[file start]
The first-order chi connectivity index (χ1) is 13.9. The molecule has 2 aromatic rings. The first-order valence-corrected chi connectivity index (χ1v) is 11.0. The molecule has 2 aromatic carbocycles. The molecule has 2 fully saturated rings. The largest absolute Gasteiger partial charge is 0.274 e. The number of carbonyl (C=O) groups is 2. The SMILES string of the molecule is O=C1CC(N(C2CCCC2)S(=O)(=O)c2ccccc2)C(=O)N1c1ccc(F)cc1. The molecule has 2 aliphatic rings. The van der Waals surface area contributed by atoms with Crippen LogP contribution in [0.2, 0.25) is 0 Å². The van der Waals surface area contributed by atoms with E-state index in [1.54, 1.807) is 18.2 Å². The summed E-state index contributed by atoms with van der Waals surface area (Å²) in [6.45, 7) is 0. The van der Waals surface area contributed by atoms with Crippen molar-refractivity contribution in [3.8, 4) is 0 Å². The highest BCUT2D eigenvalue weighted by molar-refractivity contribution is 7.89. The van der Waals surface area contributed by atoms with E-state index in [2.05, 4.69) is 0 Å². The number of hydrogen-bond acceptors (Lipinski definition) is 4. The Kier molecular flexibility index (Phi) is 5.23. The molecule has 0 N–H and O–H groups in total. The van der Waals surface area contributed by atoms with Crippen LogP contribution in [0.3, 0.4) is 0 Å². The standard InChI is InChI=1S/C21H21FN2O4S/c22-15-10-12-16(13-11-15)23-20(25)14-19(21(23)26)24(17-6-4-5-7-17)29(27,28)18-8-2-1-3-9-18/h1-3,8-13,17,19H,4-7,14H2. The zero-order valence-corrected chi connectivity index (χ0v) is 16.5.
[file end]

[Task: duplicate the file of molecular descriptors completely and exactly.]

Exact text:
The first-order chi connectivity index (χ1) is 13.9. The molecule has 2 aromatic rings. The first-order valence-corrected chi connectivity index (χ1v) is 11.0. The molecule has 2 aromatic carbocycles. The molecule has 2 fully saturated rings. The largest absolute Gasteiger partial charge is 0.274 e. The number of carbonyl (C=O) groups is 2. The SMILES string of the molecule is O=C1CC(N(C2CCCC2)S(=O)(=O)c2ccccc2)C(=O)N1c1ccc(F)cc1. The molecule has 2 aliphatic rings. The van der Waals surface area contributed by atoms with Crippen LogP contribution in [0.2, 0.25) is 0 Å². The van der Waals surface area contributed by atoms with E-state index in [1.54, 1.807) is 18.2 Å². The summed E-state index contributed by atoms with van der Waals surface area (Å²) in [6.45, 7) is 0. The van der Waals surface area contributed by atoms with Crippen molar-refractivity contribution in [3.8, 4) is 0 Å². The highest BCUT2D eigenvalue weighted by molar-refractivity contribution is 7.89. The van der Waals surface area contributed by atoms with E-state index in [2.05, 4.69) is 0 Å². The number of hydrogen-bond acceptors (Lipinski definition) is 4. The Kier molecular flexibility index (Phi) is 5.23. The molecule has 0 N–H and O–H groups in total. The van der Waals surface area contributed by atoms with Crippen LogP contribution in [0.3, 0.4) is 0 Å². The standard InChI is InChI=1S/C21H21FN2O4S/c22-15-10-12-16(13-11-15)23-20(25)14-19(21(23)26)24(17-6-4-5-7-17)29(27,28)18-8-2-1-3-9-18/h1-3,8-13,17,19H,4-7,14H2. The zero-order valence-corrected chi connectivity index (χ0v) is 16.5.